Fed. R. Civ. P. 26(a)(2)(B) sets forth the disclosure requirements regarding experts, and directs that an expert report must disclose, inter alia, "the data or other information considered by the witness in forming the opinions" in the report. The Advisory Committee Notes to the 1993 Amendments to Fed. R. Civ. P. 26(a)(2)(B) clarify that "[g]iven this obligation of disclosure, litigants should no longer be able to argue that materials furnished to their experts to be used in forming their opinions -- whether or not ultimately relied upon by the expert -- are privileged or otherwise protected from disclosure when such persons are testifying or otherwise being deposed" (emphasis added). See also Constr. Indus. Servs. Corp. v. Hanover Ins. Co., 206 F.R.D. 43, 50 (E.D.N.Y. 2001) (noting that "documents and information disclosed to a testifying expert in connection with his testimony are discoverable by the opposing party, whether or not the expert relies on the documents and information in preparing his report" (quoting In re Pioneer Hi-Bred Int'l, Inc., 238 F.3d 1370, 1375 (Fed. Cir. 2001) (emphasis added))).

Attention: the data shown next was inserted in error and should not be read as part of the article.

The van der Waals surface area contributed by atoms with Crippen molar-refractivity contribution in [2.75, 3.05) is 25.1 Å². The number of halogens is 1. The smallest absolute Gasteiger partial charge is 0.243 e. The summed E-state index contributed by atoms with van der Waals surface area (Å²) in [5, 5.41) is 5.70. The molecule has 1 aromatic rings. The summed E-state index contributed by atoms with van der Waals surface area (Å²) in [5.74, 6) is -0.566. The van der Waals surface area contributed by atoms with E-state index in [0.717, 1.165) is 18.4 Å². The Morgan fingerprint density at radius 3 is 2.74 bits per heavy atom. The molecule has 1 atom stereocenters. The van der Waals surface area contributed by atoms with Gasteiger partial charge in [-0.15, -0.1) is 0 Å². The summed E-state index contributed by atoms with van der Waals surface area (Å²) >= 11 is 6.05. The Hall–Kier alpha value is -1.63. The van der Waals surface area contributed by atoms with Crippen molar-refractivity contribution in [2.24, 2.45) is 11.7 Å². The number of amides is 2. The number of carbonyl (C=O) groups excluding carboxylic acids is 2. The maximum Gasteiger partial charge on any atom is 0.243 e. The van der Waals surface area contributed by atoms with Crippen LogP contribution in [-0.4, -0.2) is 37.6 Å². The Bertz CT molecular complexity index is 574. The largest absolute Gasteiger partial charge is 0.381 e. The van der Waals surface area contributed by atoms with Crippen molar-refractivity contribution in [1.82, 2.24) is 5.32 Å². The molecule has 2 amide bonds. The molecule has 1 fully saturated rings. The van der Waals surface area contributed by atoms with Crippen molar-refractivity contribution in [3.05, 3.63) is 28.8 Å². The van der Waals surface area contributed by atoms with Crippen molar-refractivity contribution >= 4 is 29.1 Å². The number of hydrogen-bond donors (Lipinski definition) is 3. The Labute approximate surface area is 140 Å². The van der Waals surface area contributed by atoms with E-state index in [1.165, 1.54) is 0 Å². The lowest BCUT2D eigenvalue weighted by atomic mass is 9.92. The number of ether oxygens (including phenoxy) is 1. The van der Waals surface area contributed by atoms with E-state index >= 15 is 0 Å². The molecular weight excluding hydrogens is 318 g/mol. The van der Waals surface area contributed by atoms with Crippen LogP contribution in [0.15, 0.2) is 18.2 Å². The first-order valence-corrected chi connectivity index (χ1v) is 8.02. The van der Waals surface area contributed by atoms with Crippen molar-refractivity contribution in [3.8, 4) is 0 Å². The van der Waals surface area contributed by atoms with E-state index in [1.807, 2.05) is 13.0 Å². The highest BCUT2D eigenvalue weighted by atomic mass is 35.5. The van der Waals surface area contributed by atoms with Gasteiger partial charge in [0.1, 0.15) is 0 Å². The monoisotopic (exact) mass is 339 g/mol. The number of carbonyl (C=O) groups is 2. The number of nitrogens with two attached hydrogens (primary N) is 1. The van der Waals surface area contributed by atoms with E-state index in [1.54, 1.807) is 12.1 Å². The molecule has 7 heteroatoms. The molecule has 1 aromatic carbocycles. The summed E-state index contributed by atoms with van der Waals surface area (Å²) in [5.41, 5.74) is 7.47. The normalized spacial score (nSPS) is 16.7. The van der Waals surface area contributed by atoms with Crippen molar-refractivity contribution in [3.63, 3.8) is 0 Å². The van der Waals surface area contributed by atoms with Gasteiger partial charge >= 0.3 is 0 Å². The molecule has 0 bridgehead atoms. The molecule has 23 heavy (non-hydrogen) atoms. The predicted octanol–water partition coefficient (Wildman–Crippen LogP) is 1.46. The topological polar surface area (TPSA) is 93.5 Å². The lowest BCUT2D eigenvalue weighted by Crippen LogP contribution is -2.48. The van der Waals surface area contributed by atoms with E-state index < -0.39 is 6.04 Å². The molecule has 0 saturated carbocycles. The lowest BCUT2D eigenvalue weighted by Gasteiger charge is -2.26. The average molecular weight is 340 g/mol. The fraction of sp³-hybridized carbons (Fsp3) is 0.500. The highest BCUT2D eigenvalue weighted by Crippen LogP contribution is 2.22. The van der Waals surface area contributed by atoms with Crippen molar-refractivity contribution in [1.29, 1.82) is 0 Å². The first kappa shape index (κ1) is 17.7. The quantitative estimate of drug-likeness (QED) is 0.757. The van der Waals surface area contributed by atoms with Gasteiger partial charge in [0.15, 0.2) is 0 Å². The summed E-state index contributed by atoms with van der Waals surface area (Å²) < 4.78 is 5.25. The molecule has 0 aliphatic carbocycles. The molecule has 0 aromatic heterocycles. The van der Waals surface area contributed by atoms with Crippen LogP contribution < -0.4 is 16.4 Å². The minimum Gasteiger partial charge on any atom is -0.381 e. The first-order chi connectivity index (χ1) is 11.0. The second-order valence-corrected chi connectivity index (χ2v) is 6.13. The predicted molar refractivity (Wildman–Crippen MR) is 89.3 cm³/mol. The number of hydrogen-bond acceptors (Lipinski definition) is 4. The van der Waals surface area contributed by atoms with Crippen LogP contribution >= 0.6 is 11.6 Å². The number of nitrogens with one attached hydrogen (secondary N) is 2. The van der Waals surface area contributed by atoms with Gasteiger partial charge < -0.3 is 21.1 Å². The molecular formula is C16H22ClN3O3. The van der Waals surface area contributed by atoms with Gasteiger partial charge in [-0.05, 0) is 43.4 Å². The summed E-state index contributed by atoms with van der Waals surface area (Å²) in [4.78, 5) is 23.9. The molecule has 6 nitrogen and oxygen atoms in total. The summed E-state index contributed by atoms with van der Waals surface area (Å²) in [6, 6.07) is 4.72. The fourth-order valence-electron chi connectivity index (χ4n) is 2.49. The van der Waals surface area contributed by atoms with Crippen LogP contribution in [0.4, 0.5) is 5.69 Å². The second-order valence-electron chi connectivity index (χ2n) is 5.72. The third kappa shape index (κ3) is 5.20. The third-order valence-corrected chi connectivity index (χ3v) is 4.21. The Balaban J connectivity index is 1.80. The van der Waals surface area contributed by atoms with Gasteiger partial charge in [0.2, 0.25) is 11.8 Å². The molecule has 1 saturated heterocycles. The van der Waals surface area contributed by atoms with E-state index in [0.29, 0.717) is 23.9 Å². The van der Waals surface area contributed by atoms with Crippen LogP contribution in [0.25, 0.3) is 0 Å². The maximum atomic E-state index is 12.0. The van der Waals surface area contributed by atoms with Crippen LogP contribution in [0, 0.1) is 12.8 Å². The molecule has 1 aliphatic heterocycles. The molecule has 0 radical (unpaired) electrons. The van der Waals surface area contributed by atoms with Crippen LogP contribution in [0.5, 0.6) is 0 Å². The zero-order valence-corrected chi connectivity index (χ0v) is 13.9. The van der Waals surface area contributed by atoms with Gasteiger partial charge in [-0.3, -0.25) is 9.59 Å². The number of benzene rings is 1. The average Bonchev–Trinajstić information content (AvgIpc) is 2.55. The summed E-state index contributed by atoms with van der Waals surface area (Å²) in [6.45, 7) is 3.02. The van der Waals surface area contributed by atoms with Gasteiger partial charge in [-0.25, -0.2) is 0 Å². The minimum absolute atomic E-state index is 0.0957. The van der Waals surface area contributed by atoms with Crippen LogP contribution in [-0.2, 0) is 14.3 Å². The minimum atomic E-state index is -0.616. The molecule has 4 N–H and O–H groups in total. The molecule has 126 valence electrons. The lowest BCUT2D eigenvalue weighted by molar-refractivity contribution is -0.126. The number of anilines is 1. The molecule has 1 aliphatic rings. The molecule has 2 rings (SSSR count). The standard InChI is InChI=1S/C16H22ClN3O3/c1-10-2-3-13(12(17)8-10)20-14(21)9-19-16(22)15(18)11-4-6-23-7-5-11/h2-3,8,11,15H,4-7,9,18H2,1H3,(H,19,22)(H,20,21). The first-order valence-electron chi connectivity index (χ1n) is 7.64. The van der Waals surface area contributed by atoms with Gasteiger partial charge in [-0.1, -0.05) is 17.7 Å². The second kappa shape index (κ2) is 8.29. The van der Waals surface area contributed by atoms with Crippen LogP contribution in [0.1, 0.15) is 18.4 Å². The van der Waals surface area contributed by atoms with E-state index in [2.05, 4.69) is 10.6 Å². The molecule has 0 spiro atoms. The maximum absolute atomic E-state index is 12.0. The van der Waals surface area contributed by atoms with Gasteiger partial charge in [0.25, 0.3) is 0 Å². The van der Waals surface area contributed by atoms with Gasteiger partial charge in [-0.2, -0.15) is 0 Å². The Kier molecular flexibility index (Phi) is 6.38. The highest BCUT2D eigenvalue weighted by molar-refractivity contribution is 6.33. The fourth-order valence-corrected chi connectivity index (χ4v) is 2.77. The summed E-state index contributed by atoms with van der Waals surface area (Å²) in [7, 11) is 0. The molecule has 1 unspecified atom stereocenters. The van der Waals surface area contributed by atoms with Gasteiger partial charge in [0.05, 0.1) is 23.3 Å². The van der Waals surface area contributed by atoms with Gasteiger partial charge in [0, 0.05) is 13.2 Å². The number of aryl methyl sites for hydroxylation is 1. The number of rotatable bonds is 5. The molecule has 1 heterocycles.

In his report, Glass describes the subject matter as to which he was requested to render an opinion:

I have been directed by counsel for American Airlines to assume that the parties had not reached a consensual agreement and that on or about March or April 2003, the company had filed for Chapter 11 bankruptcy protection and filed a Section 1113 motion to reject the 2001 collective bargaining agreement. Given that assumption, I have been asked to render an opinion as to whether the APFA 2001 agreement would have remained unchanged, would have been modified to be substantially equivalent to the terms of the consensual Restructuring Participation Agreement (RPA), or would have contained additional concessions above and beyond those in the RPA. (Glass Report ¶ 12.)